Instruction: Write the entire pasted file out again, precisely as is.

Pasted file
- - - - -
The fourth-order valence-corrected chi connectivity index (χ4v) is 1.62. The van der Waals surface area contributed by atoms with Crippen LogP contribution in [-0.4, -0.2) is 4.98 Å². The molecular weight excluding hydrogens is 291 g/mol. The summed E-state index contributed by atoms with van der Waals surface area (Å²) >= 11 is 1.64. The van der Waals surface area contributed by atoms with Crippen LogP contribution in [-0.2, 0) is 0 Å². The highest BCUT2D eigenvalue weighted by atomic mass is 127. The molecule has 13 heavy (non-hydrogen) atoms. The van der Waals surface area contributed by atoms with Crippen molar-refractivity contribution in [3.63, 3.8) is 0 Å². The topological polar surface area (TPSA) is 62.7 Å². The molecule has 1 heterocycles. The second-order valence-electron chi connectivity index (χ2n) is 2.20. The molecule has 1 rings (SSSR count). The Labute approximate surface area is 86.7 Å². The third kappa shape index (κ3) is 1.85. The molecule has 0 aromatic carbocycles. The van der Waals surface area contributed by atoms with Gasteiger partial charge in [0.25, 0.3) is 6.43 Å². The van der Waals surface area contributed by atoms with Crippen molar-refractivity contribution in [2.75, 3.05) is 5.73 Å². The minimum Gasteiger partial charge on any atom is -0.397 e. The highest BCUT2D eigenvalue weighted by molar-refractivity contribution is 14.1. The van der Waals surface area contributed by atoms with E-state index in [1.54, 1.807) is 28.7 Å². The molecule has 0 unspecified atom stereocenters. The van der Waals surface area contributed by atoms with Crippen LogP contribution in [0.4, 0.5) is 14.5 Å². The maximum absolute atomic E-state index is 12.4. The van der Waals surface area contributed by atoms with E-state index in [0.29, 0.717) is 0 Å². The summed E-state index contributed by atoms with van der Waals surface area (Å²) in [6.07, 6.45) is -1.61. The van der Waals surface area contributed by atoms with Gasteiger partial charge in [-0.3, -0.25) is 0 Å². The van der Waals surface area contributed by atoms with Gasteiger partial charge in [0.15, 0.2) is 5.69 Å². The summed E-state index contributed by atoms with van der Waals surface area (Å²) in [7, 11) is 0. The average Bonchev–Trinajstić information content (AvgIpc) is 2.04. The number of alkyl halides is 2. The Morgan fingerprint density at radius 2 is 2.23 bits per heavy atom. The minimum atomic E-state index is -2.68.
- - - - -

The fourth-order valence-corrected chi connectivity index (χ4v) is 1.62. The van der Waals surface area contributed by atoms with Crippen LogP contribution in [-0.4, -0.2) is 4.98 Å². The molecular weight excluding hydrogens is 291 g/mol. The summed E-state index contributed by atoms with van der Waals surface area (Å²) >= 11 is 1.64. The van der Waals surface area contributed by atoms with Crippen LogP contribution in [-0.2, 0) is 0 Å². The highest BCUT2D eigenvalue weighted by atomic mass is 127. The molecule has 13 heavy (non-hydrogen) atoms. The van der Waals surface area contributed by atoms with Crippen molar-refractivity contribution in [3.63, 3.8) is 0 Å². The topological polar surface area (TPSA) is 62.7 Å². The molecule has 1 heterocycles. The second-order valence-electron chi connectivity index (χ2n) is 2.20. The molecule has 1 rings (SSSR count). The Labute approximate surface area is 86.7 Å². The third kappa shape index (κ3) is 1.85. The molecule has 0 aromatic carbocycles. The van der Waals surface area contributed by atoms with Gasteiger partial charge in [0.25, 0.3) is 6.43 Å². The van der Waals surface area contributed by atoms with Crippen molar-refractivity contribution in [2.75, 3.05) is 5.73 Å². The minimum Gasteiger partial charge on any atom is -0.397 e. The highest BCUT2D eigenvalue weighted by molar-refractivity contribution is 14.1. The van der Waals surface area contributed by atoms with E-state index in [1.54, 1.807) is 28.7 Å². The molecule has 0 unspecified atom stereocenters. The van der Waals surface area contributed by atoms with Crippen LogP contribution in [0.4, 0.5) is 14.5 Å². The maximum absolute atomic E-state index is 12.4. The van der Waals surface area contributed by atoms with E-state index in [0.29, 0.717) is 0 Å². The summed E-state index contributed by atoms with van der Waals surface area (Å²) in [6.07, 6.45) is -1.61. The van der Waals surface area contributed by atoms with Gasteiger partial charge in [-0.3, -0.25) is 0 Å². The van der Waals surface area contributed by atoms with Gasteiger partial charge in [0.15, 0.2) is 5.69 Å². The summed E-state index contributed by atoms with van der Waals surface area (Å²) in [7, 11) is 0. The average Bonchev–Trinajstić information content (AvgIpc) is 2.04. The number of alkyl halides is 2. The Morgan fingerprint density at radius 2 is 2.23 bits per heavy atom. The minimum atomic E-state index is -2.68.